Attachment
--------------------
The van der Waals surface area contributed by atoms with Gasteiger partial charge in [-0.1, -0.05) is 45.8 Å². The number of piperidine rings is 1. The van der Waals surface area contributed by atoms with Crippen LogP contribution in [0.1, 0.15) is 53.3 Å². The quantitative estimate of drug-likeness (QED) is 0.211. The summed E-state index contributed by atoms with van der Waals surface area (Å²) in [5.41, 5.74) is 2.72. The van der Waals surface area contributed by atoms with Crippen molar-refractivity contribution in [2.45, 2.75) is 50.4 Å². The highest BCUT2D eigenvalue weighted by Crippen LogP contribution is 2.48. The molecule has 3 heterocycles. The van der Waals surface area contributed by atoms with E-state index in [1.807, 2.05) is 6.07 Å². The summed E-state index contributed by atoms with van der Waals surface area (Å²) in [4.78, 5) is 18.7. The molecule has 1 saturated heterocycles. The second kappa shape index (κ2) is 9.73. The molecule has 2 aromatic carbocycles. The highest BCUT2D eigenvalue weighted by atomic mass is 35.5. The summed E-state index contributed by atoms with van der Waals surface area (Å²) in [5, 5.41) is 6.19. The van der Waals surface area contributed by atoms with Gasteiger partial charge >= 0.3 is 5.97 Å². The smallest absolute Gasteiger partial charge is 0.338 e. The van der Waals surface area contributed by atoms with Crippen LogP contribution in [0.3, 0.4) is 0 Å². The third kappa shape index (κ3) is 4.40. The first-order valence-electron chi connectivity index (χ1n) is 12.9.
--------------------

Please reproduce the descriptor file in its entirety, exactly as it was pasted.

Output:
The van der Waals surface area contributed by atoms with Gasteiger partial charge in [-0.1, -0.05) is 45.8 Å². The number of piperidine rings is 1. The van der Waals surface area contributed by atoms with Crippen LogP contribution in [0.1, 0.15) is 53.3 Å². The quantitative estimate of drug-likeness (QED) is 0.211. The summed E-state index contributed by atoms with van der Waals surface area (Å²) in [5.41, 5.74) is 2.72. The van der Waals surface area contributed by atoms with Crippen molar-refractivity contribution in [2.45, 2.75) is 50.4 Å². The highest BCUT2D eigenvalue weighted by Crippen LogP contribution is 2.48. The molecule has 3 heterocycles. The van der Waals surface area contributed by atoms with E-state index in [1.807, 2.05) is 6.07 Å². The summed E-state index contributed by atoms with van der Waals surface area (Å²) in [4.78, 5) is 18.7. The molecule has 1 saturated heterocycles. The second kappa shape index (κ2) is 9.73. The molecule has 2 aromatic carbocycles. The highest BCUT2D eigenvalue weighted by atomic mass is 35.5. The summed E-state index contributed by atoms with van der Waals surface area (Å²) in [5, 5.41) is 6.19. The van der Waals surface area contributed by atoms with Gasteiger partial charge >= 0.3 is 5.97 Å². The smallest absolute Gasteiger partial charge is 0.338 e. The van der Waals surface area contributed by atoms with Crippen LogP contribution in [0.3, 0.4) is 0 Å². The third kappa shape index (κ3) is 4.40. The first-order valence-electron chi connectivity index (χ1n) is 12.9.